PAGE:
Rachel Roddy’s recipe for apple, almond and walnut tart | A kitchen in Rome

They never went away, of course, but it does feel like apples are back. As are the complaints. Too floury! Too hard for my filling! Sour! Too sweet! Not sweet enough! Not like they used to be! “I am not eating that old-person apple” (my son regarding a speckled rennet). Our fruit bowl is full, and this week’s recipe is inspired by la torta di mele (apple cake, and also known as la pite di mele), which is somewhere between a pie and a tart filled with apple, dried fruit and nuts, and typical of the mountainous region of Carnia in Friuli-Venezia Giulia.

I have had my eye on the recipe for more than 20 years now, since seeing it on page 74 of Claudia Roden’s The Food of Italy, then later in various regional recipe books. Older recipes often call for small pomi selvatici (wild apples), and as a consequence suggest using “the quantity of sugar necessary”, which, based on the wild apples I have bitten and then hurled across the field, I imagine is considerable. Modern recipes recommend all sorts of apples – red, golden delicious, rennet (which are rather like russets) – and cut in all sorts of ways: grated, sliced, cubed. Even with eating apples, though, with their wildly differing sweetness, an open mind about the amount of sugar is a good idea: add 100g, then taste before adding any more.

With birthday cards and lining pastry tins, I never learn. I start big! “Happy birth,” I scrawl, and the poor “day” gets squashed against the edge of the card, like a child’s face against a car window. With pastry, I use too much for the base, effectively stealing from the future lid. Fortunately, lattice exists, which requires much less pastry and is miraculous: even when you think you will never make that last strip, you do. So what started out as a la pite di mele became a crostata crossed with strudel crossed with a mince pie, which I liked so much I made it again, and again.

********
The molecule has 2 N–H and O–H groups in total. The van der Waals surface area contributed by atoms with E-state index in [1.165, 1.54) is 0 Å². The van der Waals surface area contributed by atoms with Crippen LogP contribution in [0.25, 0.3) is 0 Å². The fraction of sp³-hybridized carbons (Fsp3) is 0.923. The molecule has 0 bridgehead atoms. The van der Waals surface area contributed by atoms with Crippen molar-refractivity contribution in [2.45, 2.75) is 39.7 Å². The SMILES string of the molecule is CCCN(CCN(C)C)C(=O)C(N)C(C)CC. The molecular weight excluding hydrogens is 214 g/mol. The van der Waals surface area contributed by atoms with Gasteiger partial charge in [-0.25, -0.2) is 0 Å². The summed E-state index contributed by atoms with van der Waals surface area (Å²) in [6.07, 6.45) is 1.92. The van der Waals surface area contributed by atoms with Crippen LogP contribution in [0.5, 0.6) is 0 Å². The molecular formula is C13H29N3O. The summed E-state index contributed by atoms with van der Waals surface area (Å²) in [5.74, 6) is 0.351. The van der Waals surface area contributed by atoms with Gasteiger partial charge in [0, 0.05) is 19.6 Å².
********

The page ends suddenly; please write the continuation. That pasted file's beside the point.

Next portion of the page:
I made one with my niece this very morning and, while it was baking, we discussed both cream and custard, also cream and custard. Meanwhile, the bag of soft sugar was still sitting on the counter and reminded me of Nigella Lawson’s genius Barbados cream in How To Eat. The genius that is a mixture of double cream and Greek yoghurt covered with soft brown sugar; it’s another recipe that leaves the quantity of sugar to the maker – her guidelines are “a good covering or thick carpet”. She also suggests resting for 12 to 24 hours, which was far too long for this warm tart and its makers.

Apple, almond and walnut tart

Prep 30 min
Chill 1 hr
Cook 40 min
Serves 8

For the pastry
125g butter, diced
200g plain flour
50g ground almonds
A pinch of salt
Zest and juice of 1 unwaxed lemon
100g icing sugar
2 tbsp cold milk or water

For the filling
750g apples – I like russet or cox’s orange pippin)
100-150g soft brown sugar
(the amount will depend on the apples)
100g ground almonds
100g crushed walnuts
10g pine nuts
1 tsp cinnamon
1 tsp nutmeg
2-3 tbsp grappa

Make the pastry by rubbing the butter into the flour, almonds and salt until the mxture resembles breadcrumbs, then add the lemon zest, icing sugar and enough milk or water that the dough comes together into a ball. Wrap and chill for an hour.

Quarter the apples and cut away their cores, but don’t peel, then either slice very thinly (a mandoline or the cheese mouth on a box grater works well for this) or grate into a large bowl. Add the rest of the filling ingredients and the lemon juice , and mix well.

Heat the oven to 200C (180C fan)390F/gas 6. Roll out two-thirds of the pastry, then use this to line a 25-30cm tart tin. Spread the filling evenly over the base, then roll out the remaining pastry and cut into strips for a lattice. Criss-cross these on top of the filling as neatly or as messily as you want.

Put the tart on a heated baking tray, then bake for 40 minutes, or until deep golden brown. Leave to cool, then slice and serve with cream or custard.

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